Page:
|"The “Winter Mind”: William Bronk and American Letters" - ISBN# 0838637906|
In the introduction you mention the importance of the journal Origin as "central to the unfolding of a new American poetry." Golding stated that Origin "helped create a movement or sense of community, rather than simply providing an outlet for an already constituted group." If it were not for this "innovative and daring artistic community" do you believe that Bronks poetry would have been accepted?
Every poet needs a community in which to be read and perhaps in which to write. Bronks poetry does not fall into a category characterized by any defined school; yet the Origin and Black Mountain Review circles (which overlapped), comprised of poets who wrote in varying (albeit related) styles, shared a basic outlook that allowed them to cleave to Bronks work. Still, Bronks work is so powerful and aesthetically pleasing that it could very well have found the light of day without the help of people like Cid Corman, the editor and publisher of Origin.
You state that during Bronks first years of college he grappled with "the question of acceptance and perhaps loneliness." Cox recognizes that Bronk "writes because he is lonesome." Do you believe that these issues, combined with the rejection of the fraternity, fostered Bronks skeptical view of the human condition?
I think Bronks skepticism was fueled by these events but it stems fundamentally from his boyhood, in all likelihood, from his parents and childhood surroundings, intellectual and otherwise, and from the innate rigor of his thinking, which developed over time but which is evident in early work. Bronk had a marvelous mind and it was placed in the service of an exquisite sensitivity to literature and all the arts.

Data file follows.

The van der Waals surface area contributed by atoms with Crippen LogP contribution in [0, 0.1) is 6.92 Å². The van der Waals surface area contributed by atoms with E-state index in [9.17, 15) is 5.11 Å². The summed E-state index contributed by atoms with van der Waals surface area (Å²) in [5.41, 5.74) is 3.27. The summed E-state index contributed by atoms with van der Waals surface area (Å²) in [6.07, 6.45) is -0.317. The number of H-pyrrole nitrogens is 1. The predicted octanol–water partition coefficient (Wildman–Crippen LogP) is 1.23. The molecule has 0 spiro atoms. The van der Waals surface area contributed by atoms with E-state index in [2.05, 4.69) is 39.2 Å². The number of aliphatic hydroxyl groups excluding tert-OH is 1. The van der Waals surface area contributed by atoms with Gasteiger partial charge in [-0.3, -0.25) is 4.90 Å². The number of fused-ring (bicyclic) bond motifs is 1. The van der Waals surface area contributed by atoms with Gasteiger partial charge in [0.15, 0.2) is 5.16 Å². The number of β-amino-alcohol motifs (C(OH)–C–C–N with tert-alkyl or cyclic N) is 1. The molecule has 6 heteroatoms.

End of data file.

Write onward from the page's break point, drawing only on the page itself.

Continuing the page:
What was Bronk trying to accomplish in requesting that his works be printed in the order in which they were written?
Bronk had remarked on more than one occasion that poems would come to him, either whole or almost finished, while he was shaving or when he had awakened from a nights sleep or whatever, and I think this phenomenon was more the case in later life (a time when his poetic craft was already worked out). Thus it would make sense to have the poems published in this order, in part to have a record of a life as well as of ones poetic enterprise.
You mention that you knew Bronk personally. What impact has this had on your research of his life and work, as well as on you and your work?
Bronks life and work are unavoidably integral to my own. His poetry and thought are two models I look to when I write, among those of others, but his especially. His influence is immense, at times welcome and at other times to be eschewed, not unlike Bronk tried to eschew the work of Wallace Stevens, especially when he got rid of all of the older poets books because they were interfering with his writing. But in my case I knew Bronk personally and over an extended period of time, starting from when I was still a teenager, and continuing (with a hiatus of some years at one point) into adulthood on up to the end of his life. I always enjoyed a rich relationship with him. When on occasion I think of him or read his work I am engulfed by his world. I am glad to be in it but I also recognize that it is not my world, and then I have to struggle to find my way on my own. Harold Blooms theory of the Anxiety of Influence is an apt way to think of my relationship to Bronk.
--Lorna Marie McManus